Customers are moving away from public transport to personal mobility and from owning vehicles, bicycles and scooters to subscribing. From a purely practical point of view, users of mobility services would like to plan, book and pay for all their travel and transport options using a single, unified app, rather than logging in and out of several to book train, taxi and e-scooter, for example, or taxi, airline and car rental.
For that to happen, mobility providers, service operators, platform builders, tech companies, data aggregators, automotive OEMs, digital disruptors, municipalities, local governments all have to work together, opening up their platforms and sharing data, while adhering to privacy, transparency and regulations. All these elements have to be combined and work profitably.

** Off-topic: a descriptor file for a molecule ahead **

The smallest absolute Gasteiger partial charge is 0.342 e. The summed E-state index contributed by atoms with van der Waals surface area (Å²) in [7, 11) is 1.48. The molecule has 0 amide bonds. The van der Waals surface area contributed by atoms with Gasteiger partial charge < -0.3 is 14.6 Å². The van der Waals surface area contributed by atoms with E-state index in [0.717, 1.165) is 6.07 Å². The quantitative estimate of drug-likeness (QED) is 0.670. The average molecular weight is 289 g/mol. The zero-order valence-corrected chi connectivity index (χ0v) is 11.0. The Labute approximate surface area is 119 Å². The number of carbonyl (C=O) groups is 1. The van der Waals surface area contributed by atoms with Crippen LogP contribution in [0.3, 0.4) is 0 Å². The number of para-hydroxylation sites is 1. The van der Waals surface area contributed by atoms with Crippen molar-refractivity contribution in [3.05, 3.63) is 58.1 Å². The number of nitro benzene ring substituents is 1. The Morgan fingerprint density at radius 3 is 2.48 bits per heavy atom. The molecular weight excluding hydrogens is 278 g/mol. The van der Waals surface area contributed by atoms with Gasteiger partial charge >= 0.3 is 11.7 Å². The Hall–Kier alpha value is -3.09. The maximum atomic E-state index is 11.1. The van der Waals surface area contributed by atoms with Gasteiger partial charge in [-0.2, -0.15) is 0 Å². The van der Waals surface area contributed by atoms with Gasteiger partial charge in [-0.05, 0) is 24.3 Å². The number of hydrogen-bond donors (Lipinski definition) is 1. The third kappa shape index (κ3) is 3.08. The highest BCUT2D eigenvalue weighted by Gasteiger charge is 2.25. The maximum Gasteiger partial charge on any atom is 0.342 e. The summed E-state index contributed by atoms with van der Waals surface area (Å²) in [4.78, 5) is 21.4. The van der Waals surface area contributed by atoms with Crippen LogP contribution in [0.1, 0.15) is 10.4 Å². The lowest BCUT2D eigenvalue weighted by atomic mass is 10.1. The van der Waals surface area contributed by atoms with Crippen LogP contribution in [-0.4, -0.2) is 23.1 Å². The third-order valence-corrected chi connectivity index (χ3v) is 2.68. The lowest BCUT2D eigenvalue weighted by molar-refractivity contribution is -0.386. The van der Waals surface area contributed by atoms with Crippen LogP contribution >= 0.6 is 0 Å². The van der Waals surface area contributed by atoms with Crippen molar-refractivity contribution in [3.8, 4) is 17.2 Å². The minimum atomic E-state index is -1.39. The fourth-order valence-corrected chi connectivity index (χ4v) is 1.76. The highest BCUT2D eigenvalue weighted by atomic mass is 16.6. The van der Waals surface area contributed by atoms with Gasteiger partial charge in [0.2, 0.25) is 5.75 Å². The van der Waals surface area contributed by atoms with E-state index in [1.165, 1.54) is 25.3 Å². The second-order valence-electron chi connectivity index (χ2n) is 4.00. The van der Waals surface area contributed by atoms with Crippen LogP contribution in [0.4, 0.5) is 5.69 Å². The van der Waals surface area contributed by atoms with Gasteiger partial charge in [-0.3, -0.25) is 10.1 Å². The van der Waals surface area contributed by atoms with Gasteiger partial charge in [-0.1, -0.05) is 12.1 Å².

In addition to connecting services and customers, vehicles themselves are being connected in various ways to each other (V2V), to the transport infrastructure (V2I) and the wider environment (V2X). The primary reasons for this are to increase road safety, pave the way for automation, optimise traffic flows, reduce congestion and ultimately lessen the environmental impact of transportation.
In a paper, entitled Automotive Data Sharing, published by KPMG in October 2020, the commercial use cases for sharing data are driven by two key purposes: generating income or reducing costs. MaaS players, insurance providers and platform owners may utilise connectivity and data to generate income, fleet operators may use it to reduce costs.
+INFO: Fleet Europe